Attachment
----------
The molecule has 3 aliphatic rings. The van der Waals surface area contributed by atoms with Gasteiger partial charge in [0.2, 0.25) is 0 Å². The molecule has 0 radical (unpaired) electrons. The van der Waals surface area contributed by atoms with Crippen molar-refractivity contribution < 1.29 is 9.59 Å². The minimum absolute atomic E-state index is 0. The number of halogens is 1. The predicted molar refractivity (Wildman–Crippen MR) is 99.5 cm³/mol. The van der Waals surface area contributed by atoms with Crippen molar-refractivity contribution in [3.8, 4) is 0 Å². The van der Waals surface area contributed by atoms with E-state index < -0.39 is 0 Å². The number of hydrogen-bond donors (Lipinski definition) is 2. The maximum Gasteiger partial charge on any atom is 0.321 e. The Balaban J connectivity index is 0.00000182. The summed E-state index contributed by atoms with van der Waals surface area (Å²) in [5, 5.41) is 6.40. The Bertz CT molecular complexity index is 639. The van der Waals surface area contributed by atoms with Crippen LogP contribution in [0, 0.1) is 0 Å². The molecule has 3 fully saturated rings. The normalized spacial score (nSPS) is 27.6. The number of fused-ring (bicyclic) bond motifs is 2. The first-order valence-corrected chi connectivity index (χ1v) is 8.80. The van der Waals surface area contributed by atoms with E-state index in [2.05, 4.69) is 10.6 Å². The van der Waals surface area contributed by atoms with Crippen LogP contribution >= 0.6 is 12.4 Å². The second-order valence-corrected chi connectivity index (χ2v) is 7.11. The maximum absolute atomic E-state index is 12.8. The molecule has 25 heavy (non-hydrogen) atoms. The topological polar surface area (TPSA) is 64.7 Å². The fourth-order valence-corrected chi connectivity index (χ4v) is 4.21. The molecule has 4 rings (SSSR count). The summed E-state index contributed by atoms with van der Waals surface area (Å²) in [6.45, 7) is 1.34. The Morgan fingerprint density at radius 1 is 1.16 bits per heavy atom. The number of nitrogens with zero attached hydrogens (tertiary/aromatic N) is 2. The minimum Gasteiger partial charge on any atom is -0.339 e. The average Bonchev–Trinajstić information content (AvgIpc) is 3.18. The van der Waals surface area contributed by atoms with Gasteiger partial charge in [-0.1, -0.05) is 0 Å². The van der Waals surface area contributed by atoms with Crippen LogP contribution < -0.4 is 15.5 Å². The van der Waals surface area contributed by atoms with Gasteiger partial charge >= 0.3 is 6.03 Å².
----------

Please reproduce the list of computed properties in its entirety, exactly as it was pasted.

The molecule has 3 aliphatic rings. The van der Waals surface area contributed by atoms with Gasteiger partial charge in [0.2, 0.25) is 0 Å². The molecule has 0 radical (unpaired) electrons. The van der Waals surface area contributed by atoms with Crippen molar-refractivity contribution < 1.29 is 9.59 Å². The minimum absolute atomic E-state index is 0. The number of halogens is 1. The predicted molar refractivity (Wildman–Crippen MR) is 99.5 cm³/mol. The van der Waals surface area contributed by atoms with Crippen molar-refractivity contribution in [3.8, 4) is 0 Å². The van der Waals surface area contributed by atoms with E-state index < -0.39 is 0 Å². The number of hydrogen-bond donors (Lipinski definition) is 2. The maximum Gasteiger partial charge on any atom is 0.321 e. The Balaban J connectivity index is 0.00000182. The summed E-state index contributed by atoms with van der Waals surface area (Å²) in [5, 5.41) is 6.40. The Bertz CT molecular complexity index is 639. The van der Waals surface area contributed by atoms with Crippen LogP contribution in [0, 0.1) is 0 Å². The molecule has 3 fully saturated rings. The normalized spacial score (nSPS) is 27.6. The number of fused-ring (bicyclic) bond motifs is 2. The first-order valence-corrected chi connectivity index (χ1v) is 8.80. The van der Waals surface area contributed by atoms with E-state index in [2.05, 4.69) is 10.6 Å². The van der Waals surface area contributed by atoms with Crippen LogP contribution >= 0.6 is 12.4 Å². The second-order valence-corrected chi connectivity index (χ2v) is 7.11. The maximum absolute atomic E-state index is 12.8. The molecule has 25 heavy (non-hydrogen) atoms. The topological polar surface area (TPSA) is 64.7 Å². The fourth-order valence-corrected chi connectivity index (χ4v) is 4.21. The molecule has 4 rings (SSSR count). The summed E-state index contributed by atoms with van der Waals surface area (Å²) in [6.45, 7) is 1.34. The Morgan fingerprint density at radius 1 is 1.16 bits per heavy atom. The number of nitrogens with zero attached hydrogens (tertiary/aromatic N) is 2. The minimum Gasteiger partial charge on any atom is -0.339 e. The average Bonchev–Trinajstić information content (AvgIpc) is 3.18. The van der Waals surface area contributed by atoms with Gasteiger partial charge in [-0.1, -0.05) is 0 Å². The van der Waals surface area contributed by atoms with Crippen LogP contribution < -0.4 is 15.5 Å². The van der Waals surface area contributed by atoms with Gasteiger partial charge >= 0.3 is 6.03 Å².